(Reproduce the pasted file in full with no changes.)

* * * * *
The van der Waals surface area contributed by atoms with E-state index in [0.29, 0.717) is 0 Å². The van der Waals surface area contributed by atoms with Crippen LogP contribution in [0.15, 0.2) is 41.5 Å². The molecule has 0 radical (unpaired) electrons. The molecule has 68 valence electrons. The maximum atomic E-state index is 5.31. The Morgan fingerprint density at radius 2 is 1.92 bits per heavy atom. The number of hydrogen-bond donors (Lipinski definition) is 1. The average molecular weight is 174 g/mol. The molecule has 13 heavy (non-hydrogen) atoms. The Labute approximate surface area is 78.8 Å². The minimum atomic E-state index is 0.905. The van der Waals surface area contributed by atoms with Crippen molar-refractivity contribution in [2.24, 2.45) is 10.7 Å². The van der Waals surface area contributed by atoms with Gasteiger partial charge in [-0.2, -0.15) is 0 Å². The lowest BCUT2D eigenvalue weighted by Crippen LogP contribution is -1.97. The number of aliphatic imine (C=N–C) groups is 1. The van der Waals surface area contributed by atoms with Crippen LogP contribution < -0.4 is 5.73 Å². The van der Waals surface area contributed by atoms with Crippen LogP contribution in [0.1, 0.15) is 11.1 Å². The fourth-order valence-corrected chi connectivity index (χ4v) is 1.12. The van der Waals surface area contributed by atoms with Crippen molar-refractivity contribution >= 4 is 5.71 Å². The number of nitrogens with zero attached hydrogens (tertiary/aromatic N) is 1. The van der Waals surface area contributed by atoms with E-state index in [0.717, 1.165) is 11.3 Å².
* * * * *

The van der Waals surface area contributed by atoms with E-state index in [0.29, 0.717) is 0 Å². The van der Waals surface area contributed by atoms with Crippen LogP contribution in [0.15, 0.2) is 41.5 Å². The molecule has 0 radical (unpaired) electrons. The molecule has 68 valence electrons. The maximum atomic E-state index is 5.31. The Morgan fingerprint density at radius 2 is 1.92 bits per heavy atom. The number of hydrogen-bond donors (Lipinski definition) is 1. The average molecular weight is 174 g/mol. The molecule has 13 heavy (non-hydrogen) atoms. The Labute approximate surface area is 78.8 Å². The minimum atomic E-state index is 0.905. The van der Waals surface area contributed by atoms with Crippen molar-refractivity contribution in [2.24, 2.45) is 10.7 Å². The van der Waals surface area contributed by atoms with Gasteiger partial charge in [-0.2, -0.15) is 0 Å². The lowest BCUT2D eigenvalue weighted by Crippen LogP contribution is -1.97. The number of aliphatic imine (C=N–C) groups is 1. The van der Waals surface area contributed by atoms with Crippen LogP contribution < -0.4 is 5.73 Å². The van der Waals surface area contributed by atoms with Crippen LogP contribution in [0.1, 0.15) is 11.1 Å². The fourth-order valence-corrected chi connectivity index (χ4v) is 1.12. The van der Waals surface area contributed by atoms with Crippen molar-refractivity contribution >= 4 is 5.71 Å². The number of nitrogens with zero attached hydrogens (tertiary/aromatic N) is 1. The van der Waals surface area contributed by atoms with E-state index in [0.717, 1.165) is 11.3 Å².